Edgar Bazan ~ Integrity in Christian LeadershipSeptember 28, 2017
Leadership is a critical key to the success of an organization. John Maxwell explains, “Everything rises and falls on leadership…leadership determines the success of the organization.”
If leadership is a key for an organization to thrive, Christian leadership is essential for the works of Christ being accomplished in the church and world. Thus, the essence of Christian leadership is its focus on what God is doing in the world and joining alongside to accomplish it together.
As Christians, why do we want to become leaders of the church or any other settings? What is it that we are trying to accomplish? What is the motivation of our hearts to lead?
The apostle Paul answers these questions in theological and practical terms. Everything he did was for the sake of the gospel with the goal of telling and sharing the story of Jesus Christ, and making disciples of those that decided to follow Jesus. He had a clear goal: “I do all this for the sake of the gospel, that I may share in its blessings” (1 Cor. 9:23) and “I resolved to know nothing while I was with you except Jesus Christ and him crucified” (2:2).
Hence, when we talk about Christian leaders, we are stating that they are Christians from core to crust and that their motivation to lead and serve comes from their Christian character. While leaders, in general, may have diverse reasons to lead, the essence of Christian leadership is modeling Christlikeness (living, acting, and interacting as Jesus did) and accomplishing God’s mission: the proclamation of the gospel of Jesus Christ. A Christian leader ought to lead for the sake of Christ’s love and God’s mission and not personal ambition.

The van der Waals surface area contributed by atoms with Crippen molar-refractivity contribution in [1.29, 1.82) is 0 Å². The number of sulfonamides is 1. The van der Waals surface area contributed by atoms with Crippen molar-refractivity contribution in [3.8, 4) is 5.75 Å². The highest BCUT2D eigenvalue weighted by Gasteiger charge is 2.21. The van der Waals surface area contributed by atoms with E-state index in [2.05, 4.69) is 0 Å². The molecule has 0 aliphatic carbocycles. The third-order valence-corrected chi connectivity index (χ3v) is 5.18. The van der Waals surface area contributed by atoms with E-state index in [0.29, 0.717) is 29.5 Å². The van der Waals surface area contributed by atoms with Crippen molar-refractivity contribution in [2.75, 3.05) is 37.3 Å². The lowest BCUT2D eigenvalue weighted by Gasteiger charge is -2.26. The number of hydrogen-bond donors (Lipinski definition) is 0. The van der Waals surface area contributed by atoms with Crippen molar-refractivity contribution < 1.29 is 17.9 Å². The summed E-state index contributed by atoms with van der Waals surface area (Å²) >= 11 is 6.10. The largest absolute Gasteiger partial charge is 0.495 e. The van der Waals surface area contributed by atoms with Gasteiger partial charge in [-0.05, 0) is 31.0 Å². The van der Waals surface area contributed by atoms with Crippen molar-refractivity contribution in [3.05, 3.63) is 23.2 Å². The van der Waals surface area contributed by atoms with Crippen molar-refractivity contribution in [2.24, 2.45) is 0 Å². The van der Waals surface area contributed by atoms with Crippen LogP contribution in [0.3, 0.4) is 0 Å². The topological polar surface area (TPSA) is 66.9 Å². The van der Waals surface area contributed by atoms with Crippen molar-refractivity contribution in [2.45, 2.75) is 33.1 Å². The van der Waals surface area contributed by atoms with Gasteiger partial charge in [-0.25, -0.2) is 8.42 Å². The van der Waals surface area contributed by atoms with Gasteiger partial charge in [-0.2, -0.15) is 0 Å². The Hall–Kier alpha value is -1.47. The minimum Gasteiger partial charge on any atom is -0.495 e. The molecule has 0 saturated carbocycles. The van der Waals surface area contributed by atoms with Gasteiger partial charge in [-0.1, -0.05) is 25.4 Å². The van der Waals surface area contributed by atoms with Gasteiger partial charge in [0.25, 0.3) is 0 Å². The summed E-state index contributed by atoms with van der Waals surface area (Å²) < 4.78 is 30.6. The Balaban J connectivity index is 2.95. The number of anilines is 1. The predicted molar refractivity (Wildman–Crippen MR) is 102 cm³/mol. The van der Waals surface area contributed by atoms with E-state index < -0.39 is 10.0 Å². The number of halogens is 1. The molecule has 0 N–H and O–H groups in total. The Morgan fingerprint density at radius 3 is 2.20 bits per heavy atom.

From here, the integrity of Christian leadership is measured by the commitment a Christian leader has to Christ and the mission of God since Christian leaders are specifically called and entrusted to be stewards of the church and God’s mission.
I used to believe that good Christian leaders were the most charismatic, skillful, and influential people in our midst. Although these characteristics are not self-excluding of good leaders, they are not enough nor are they the main rule of Christian leadership. It took me a little while to discern that to identify good Christian leaders one must look beyond what is apparent and pay attention to the integrity of their character: what’s in the heart.
Henry Nouwen shares a story in his book Spiritual Formation to speak to the notion of recognizing what is in the heart:
A little boy was watching a sculptor work. For weeks this sculptor kept on chipping away at a big block of marble. After a few weeks, he had created a beautiful marble lion. The little boy was amazed and said: “Mister, how did you know there was a lion in the rock?”
He explains this story this way, “Long before [the sculptor] forms the marble, he must know the lion. The sculptor must know the lion by heart to see him in the rock. The secret of the sculptor is that what he knows by heart he can recognize in the marble. A sculptor who knows an angel by heart will see an angel in the marble…What do you know by heart?”
This is a daring and uncomfortable question for all Christian leaders: What do we know by heart? According to Nouwen, the answer is revealed in what we project and impress into others, in the trails we leave behind every way we go, what we are able to see in them even when nobody else does.
Christian leaders must see in everyone the possibility of them becoming Christ-followers too. To put it bluntly: are more people loving God and following Jesus because they crossed paths with us, Christian leaders? Are the people around us committing to Christ because of our witness to them?
If we take this assessment, then to recognize the integrity of a Christian leader one must pay attention to how they minister and serve others, and what kind of impact and legacy they leave in people’s lives. One can fool others with eloquent rhetoric and impressive, charismatic skills, but investing in the wellness, healing, and salvation of others requires a deep sense of commitment to God and Christ’s gospel.
Christian leadership is not a synonym of being ahead or on top above everyone else, but it is about the emptying of ourself for the sake of the other.
As a pastor and Christ-follower, I pray for everyone to love and follow Christ, and then be moved to serve and be in ministry alongside God too until Christ comes back in final victory.
Maxwell, John C. The 21 Irrefutable Laws of Leadership: Follow Them and People Will Follow You. Nashville: Nelson, 1998.
Nouwen, Henri J. M. Spiritual Formation: Following the Movements of the Spirit. HarperCollins, 2010.